1 0 0  1 0 0  1 0 0  1 0 0  1 0 0  1 0 0  1 0 0  1 0 0  1 0 0  1 0 0
        </DataArray>
      </PointData>
      <Coordinates>
        <DataArray type="Float32" format="ascii">
 -0.50000 -0.38889 -0.27778 -0.16667 -0.05556  0.05556  0.16667  0.27778  0.38889  0.50000
        </DataArray>
        <DataArray type="Float32" format="ascii">
 -0.50000 -0.38889 -0.27778 -0.16667 -0.05556  0.05556  0.16667  0.27778  0.38889  0.50000
        </DataArray>
        <DataArray type="Float32" format="ascii">
  0.00000
        </DataArray>
      </Coordinates>
    </Piece>
  </RectilinearGrid>
</VTKFile>

When the above-displayed VisTrails pipeline is executed using this low-resolution input data file, you can also begin to appreciate how the warping that is introduced by the vtkWarpScalar module responds to user-specified Normals. VisTrail's official, rather cryptic documentation of the vtkWarpScalar module is provided in the following table.

VisTrails Documentation of the vtkWarpScalar Module

vtkWarpScalar - deform geometry with scalar data

Superclass: vtkPointSetAlgorithm

vtkWarpScalar is a filter that modifies point coordinates by moving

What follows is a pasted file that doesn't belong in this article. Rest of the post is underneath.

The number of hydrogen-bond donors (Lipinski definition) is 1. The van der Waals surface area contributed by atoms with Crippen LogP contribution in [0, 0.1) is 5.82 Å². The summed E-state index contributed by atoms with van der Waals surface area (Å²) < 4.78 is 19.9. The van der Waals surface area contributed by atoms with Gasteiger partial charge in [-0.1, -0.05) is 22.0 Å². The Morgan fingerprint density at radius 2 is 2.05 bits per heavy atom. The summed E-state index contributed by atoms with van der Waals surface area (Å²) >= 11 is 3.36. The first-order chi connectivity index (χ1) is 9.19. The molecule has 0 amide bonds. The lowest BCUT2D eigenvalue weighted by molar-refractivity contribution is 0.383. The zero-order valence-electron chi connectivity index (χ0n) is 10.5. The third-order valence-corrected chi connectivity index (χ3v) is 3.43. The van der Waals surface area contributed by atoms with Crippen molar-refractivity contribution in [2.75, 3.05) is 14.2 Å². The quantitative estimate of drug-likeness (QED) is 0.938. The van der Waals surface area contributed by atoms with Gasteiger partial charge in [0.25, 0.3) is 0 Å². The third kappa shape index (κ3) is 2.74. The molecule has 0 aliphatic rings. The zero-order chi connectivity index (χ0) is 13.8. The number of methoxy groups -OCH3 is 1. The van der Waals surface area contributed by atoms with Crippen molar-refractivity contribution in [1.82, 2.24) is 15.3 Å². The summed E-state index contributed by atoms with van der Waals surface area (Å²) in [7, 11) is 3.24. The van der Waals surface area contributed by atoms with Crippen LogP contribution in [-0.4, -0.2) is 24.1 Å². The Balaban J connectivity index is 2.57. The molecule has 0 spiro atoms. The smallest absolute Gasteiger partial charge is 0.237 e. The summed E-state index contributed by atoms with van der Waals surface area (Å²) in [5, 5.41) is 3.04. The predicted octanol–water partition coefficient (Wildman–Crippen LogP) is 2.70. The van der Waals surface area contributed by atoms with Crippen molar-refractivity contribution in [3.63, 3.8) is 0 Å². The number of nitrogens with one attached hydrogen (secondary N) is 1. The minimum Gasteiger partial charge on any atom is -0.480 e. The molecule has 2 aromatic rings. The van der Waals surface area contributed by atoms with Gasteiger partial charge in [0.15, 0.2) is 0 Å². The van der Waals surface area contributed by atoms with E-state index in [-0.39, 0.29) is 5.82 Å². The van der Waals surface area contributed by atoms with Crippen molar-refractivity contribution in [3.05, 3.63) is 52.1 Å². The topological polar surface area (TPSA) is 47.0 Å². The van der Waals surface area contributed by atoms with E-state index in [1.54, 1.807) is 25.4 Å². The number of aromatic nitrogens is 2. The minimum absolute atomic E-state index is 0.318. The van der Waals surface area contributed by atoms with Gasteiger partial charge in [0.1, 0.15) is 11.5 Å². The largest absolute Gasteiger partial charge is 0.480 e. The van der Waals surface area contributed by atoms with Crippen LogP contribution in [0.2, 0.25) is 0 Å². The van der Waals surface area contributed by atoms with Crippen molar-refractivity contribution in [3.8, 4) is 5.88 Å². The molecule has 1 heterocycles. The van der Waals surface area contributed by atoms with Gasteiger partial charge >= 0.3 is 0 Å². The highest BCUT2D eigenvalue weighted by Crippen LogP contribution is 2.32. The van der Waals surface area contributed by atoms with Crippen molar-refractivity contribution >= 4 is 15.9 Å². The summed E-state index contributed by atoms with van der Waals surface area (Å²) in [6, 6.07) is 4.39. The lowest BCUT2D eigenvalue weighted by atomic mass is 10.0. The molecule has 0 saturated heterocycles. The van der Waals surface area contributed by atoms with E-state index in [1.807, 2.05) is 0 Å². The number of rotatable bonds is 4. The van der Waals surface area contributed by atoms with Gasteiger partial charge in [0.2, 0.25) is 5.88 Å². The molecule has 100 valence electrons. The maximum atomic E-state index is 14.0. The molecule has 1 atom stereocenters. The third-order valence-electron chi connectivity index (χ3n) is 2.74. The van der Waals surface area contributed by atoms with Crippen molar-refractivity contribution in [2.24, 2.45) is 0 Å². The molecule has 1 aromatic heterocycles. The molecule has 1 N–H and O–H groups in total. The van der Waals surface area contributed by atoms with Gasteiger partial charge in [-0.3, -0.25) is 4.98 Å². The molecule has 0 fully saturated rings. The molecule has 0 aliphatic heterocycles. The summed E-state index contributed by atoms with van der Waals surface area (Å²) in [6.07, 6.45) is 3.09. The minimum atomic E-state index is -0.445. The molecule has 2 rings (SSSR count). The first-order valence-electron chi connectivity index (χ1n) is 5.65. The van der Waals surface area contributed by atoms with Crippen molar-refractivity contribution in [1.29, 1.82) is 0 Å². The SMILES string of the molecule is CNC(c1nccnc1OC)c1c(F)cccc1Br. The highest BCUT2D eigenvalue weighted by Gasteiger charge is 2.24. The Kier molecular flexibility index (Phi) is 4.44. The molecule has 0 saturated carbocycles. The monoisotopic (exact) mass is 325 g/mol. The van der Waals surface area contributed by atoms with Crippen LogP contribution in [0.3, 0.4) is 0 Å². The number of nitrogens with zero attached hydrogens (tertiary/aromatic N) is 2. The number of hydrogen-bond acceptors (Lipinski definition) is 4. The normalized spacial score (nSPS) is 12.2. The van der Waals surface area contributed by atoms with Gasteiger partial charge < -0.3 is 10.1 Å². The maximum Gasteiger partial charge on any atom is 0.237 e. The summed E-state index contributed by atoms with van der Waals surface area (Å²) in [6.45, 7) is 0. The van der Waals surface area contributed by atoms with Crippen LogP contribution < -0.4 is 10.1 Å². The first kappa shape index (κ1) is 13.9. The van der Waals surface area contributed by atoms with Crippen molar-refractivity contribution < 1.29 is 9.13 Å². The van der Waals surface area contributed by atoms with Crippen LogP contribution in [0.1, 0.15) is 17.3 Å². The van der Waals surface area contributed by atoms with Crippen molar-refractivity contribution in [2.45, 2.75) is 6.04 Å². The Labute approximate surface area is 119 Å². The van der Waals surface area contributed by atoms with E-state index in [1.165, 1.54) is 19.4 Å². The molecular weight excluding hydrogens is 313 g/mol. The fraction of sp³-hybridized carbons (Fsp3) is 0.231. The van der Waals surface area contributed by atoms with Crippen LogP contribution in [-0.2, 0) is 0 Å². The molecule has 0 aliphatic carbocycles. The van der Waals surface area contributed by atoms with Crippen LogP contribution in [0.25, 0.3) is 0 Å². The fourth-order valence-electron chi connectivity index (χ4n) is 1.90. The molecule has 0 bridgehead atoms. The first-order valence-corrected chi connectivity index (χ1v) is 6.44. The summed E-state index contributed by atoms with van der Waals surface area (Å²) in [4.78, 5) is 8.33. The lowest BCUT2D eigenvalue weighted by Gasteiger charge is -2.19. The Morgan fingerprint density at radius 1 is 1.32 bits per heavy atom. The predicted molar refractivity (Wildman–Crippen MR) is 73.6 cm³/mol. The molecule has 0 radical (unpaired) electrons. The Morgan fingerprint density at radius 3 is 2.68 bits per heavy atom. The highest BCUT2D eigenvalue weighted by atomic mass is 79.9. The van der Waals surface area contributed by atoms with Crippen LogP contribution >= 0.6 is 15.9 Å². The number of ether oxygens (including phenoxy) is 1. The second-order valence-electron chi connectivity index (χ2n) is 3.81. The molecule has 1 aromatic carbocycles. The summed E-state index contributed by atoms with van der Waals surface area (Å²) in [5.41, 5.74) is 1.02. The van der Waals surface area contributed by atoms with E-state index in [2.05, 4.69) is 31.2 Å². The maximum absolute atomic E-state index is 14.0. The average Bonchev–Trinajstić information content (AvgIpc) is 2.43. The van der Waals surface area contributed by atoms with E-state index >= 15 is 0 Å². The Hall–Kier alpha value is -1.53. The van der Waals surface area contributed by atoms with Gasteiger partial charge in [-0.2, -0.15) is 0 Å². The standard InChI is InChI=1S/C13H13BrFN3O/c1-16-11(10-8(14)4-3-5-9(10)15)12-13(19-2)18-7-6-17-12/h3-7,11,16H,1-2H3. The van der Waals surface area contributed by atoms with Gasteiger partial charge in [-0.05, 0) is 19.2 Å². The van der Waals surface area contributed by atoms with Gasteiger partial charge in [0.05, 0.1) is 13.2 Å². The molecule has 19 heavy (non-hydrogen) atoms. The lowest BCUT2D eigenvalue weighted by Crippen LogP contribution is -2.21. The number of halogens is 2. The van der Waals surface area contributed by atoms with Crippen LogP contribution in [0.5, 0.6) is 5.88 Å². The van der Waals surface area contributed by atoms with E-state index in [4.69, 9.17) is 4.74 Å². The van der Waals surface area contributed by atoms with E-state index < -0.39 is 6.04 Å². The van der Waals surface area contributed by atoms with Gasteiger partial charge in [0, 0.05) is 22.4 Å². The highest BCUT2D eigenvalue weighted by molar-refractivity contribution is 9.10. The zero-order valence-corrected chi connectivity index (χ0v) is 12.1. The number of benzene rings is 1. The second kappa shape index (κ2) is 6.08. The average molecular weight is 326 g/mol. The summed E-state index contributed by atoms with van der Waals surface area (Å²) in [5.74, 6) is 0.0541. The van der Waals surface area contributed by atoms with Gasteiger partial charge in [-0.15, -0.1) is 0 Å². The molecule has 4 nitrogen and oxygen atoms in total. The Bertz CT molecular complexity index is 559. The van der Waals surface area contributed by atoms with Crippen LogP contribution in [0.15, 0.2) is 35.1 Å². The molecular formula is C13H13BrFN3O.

points along point normals by the scalar amount times the scale
factor. Useful for creating carpet or x-y-z plots.

If normals are not present in data, the Normal instance variable will
be used as the direction along which to warp the geometry. If normals
are present but you would like to use the Normal instance variable,
set the UseNormal boolean to true.

If XYPlane boolean is set true, then the z-value is considered to be
a scalar value (still scaled by scale factor), and the displacement
is along the z-axis. If scalars are also present, these are copied
through and can be used to color the surface.

Note that the filter passes both its point data and cell data to its
output, except for normals, since these are distorted by the warping.

To clarify further, here is what results from the execution when the SetScaleFactor method inside the vtkWarpScalar module is set to a nonzero value (we suggest setting SetScaleFactor = 0.2):

  • If all of the other methods retain their default settings, VisTrails will render a multi-colored plane that exhibits no vertical warping. However, the plane is colored in an asymmetric fashion, showing that the vtkWarpScalar module "stretched" the Mexican Hat in the plus-x direction. This is how the method responds to our user-specified Normals!
  • If the UseNormalOn method inside the vtkWarpScalar module is activated, and the VisTrails pipeline is re-executed, the rendered image is a properly warped Mexican hat with symmetric coloring. This is presumably because, in this instance, the vtkWarpScalar module ignores the user-specified normals and warps the configuration in its default (z) direction.